NEW Redland City Council chief executive Andrew Chesterman took the reins this week, vowing that he would be a staunch supporter of democracy.
He said he valued diverse opinions and believed that this was what brought about good debate.
He had the greatest admiration for a democracy’s elected representatives, given the courage it took for them to put themselves before the electorate and the pressures they were under.
Subsequently, he wanted to work with councillors to see what priorities they sought to put in place.
Mr Chesterman worked most recently for Brisbane City Council and was a state environment department director-general. In 2013 he was made Public Service Commissioner but was let go in 2015 after a change of government.
Mr Chesterman said he hoped the CEO’s job would see him taking up issues like planning, the environment and people.
He was aware of issues regarding koalas and believed that development could occur with sensitivity to the environment although he had not had a chance to study local affairs in detail.
Mr Chesterman declined to comment on the Queensland Ombudsman’s report on council threatening legal action against constituents over social media comments and said policy positions like population growth would be left to councillors.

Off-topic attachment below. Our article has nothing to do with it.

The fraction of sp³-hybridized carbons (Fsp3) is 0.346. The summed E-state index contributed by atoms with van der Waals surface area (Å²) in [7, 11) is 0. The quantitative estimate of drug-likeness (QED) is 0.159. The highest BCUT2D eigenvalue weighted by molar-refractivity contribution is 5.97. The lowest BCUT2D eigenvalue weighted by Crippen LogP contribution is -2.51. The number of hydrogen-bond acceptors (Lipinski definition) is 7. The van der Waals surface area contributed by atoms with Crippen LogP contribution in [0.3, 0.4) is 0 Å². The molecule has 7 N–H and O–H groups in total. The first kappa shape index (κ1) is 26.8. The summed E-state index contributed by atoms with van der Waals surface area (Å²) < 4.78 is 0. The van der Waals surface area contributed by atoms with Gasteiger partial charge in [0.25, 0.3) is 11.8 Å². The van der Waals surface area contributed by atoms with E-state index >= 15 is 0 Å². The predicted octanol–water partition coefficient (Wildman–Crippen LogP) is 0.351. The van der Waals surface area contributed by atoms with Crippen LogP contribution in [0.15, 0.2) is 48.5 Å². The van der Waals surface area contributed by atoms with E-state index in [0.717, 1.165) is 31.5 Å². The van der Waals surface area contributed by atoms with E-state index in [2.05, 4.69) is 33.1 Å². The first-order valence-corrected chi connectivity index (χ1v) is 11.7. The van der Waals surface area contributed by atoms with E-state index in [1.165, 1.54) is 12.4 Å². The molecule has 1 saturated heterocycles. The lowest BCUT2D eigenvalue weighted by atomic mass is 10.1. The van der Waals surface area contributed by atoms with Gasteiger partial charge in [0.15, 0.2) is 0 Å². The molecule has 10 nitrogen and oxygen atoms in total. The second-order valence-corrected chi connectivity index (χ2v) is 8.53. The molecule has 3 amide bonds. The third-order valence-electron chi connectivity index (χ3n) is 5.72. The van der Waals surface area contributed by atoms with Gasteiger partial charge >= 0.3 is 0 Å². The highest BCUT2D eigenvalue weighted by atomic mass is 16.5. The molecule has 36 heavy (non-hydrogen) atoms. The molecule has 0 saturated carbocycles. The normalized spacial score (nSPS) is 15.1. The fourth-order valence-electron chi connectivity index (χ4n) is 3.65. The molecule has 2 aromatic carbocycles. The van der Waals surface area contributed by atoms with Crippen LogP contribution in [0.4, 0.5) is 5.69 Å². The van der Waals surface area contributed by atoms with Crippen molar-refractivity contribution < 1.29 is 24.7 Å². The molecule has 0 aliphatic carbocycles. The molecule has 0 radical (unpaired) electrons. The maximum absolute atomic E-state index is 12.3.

Like former chief executive Bill Lyon, he would keep a close eye on the financial sustainability of Redland city.
Mr Chesterman is a keen long distance runner and fisherman and is married to Anita.
The couple has a daughter doing year 12 and an intellectually disabled child, a 13-year-old son who Mr Chesterman says keeps him grounded.
“He can’t talk but he teaches me far more than I ever teach him,’’ he said.
Formerly from Melbourne, he studied coastal planning and taught environmental science in a remote wilderness area of Victoria
Mr Chesterman said he and his wife and son originally travelled north looking for adventure, ending up in Brisbane.
He has raised the prospect of a Redlands move with his wife. “I also point out good boats to buy,’’ he said. “...I can’t call myself a fisherman. I take a mate (fishing) and I talk about ‘our’ fish.’’
Mr Chesterman said he was amazed at the Redlands lifestyle which was part of the reason for him taking up the job. Redlands was special, with big natural assets and a place that should not try to be something else.
“The environment here was what attracted me,’’ he said. “It’s natural beauty astounds me and I’m surprised that more people don’t talk about that.’’